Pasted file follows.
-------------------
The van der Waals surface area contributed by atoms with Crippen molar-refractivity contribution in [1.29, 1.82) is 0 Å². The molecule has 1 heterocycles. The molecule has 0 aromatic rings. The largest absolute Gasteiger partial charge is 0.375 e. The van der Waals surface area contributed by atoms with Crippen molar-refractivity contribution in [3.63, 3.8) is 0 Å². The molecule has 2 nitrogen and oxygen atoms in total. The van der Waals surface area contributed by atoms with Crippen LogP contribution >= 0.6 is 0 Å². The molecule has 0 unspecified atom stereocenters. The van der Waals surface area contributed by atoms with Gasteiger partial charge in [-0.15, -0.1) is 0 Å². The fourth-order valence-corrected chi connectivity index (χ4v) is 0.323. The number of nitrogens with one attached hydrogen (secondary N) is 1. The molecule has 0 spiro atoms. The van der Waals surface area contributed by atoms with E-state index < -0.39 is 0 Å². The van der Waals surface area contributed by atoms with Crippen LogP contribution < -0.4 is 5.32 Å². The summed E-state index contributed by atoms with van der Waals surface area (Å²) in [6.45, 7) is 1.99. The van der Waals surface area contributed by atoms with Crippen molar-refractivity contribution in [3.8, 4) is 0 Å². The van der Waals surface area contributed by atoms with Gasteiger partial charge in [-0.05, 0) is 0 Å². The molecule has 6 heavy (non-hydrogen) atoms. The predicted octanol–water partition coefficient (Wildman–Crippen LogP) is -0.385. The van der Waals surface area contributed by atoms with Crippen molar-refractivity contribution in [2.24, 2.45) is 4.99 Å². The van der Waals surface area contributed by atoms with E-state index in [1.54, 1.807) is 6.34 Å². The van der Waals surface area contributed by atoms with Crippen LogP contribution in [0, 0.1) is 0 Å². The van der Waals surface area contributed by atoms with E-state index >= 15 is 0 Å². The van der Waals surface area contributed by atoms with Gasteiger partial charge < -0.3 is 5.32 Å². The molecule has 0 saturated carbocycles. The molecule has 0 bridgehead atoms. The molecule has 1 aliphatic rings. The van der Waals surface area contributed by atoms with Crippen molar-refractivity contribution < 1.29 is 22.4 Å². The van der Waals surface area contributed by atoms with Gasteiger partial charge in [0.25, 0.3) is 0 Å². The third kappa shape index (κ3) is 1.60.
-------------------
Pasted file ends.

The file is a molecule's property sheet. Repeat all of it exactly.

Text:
The van der Waals surface area contributed by atoms with Crippen molar-refractivity contribution in [1.29, 1.82) is 0 Å². The molecule has 1 heterocycles. The molecule has 0 aromatic rings. The largest absolute Gasteiger partial charge is 0.375 e. The van der Waals surface area contributed by atoms with Crippen molar-refractivity contribution in [3.63, 3.8) is 0 Å². The molecule has 2 nitrogen and oxygen atoms in total. The van der Waals surface area contributed by atoms with Crippen LogP contribution >= 0.6 is 0 Å². The molecule has 0 unspecified atom stereocenters. The van der Waals surface area contributed by atoms with Gasteiger partial charge in [-0.15, -0.1) is 0 Å². The fourth-order valence-corrected chi connectivity index (χ4v) is 0.323. The number of nitrogens with one attached hydrogen (secondary N) is 1. The molecule has 0 spiro atoms. The van der Waals surface area contributed by atoms with E-state index < -0.39 is 0 Å². The van der Waals surface area contributed by atoms with Crippen LogP contribution < -0.4 is 5.32 Å². The summed E-state index contributed by atoms with van der Waals surface area (Å²) in [6.45, 7) is 1.99. The van der Waals surface area contributed by atoms with Crippen molar-refractivity contribution in [3.8, 4) is 0 Å². The van der Waals surface area contributed by atoms with Gasteiger partial charge in [-0.05, 0) is 0 Å². The molecule has 6 heavy (non-hydrogen) atoms. The predicted octanol–water partition coefficient (Wildman–Crippen LogP) is -0.385. The van der Waals surface area contributed by atoms with Crippen molar-refractivity contribution in [2.24, 2.45) is 4.99 Å². The van der Waals surface area contributed by atoms with E-state index in [1.54, 1.807) is 6.34 Å². The van der Waals surface area contributed by atoms with Crippen LogP contribution in [0, 0.1) is 0 Å². The van der Waals surface area contributed by atoms with E-state index >= 15 is 0 Å². The van der Waals surface area contributed by atoms with Gasteiger partial charge < -0.3 is 5.32 Å². The molecule has 0 saturated carbocycles. The molecule has 0 bridgehead atoms. The molecule has 1 aliphatic rings. The van der Waals surface area contributed by atoms with Crippen molar-refractivity contribution < 1.29 is 22.4 Å². The van der Waals surface area contributed by atoms with Gasteiger partial charge in [0.25, 0.3) is 0 Å². The third kappa shape index (κ3) is 1.60.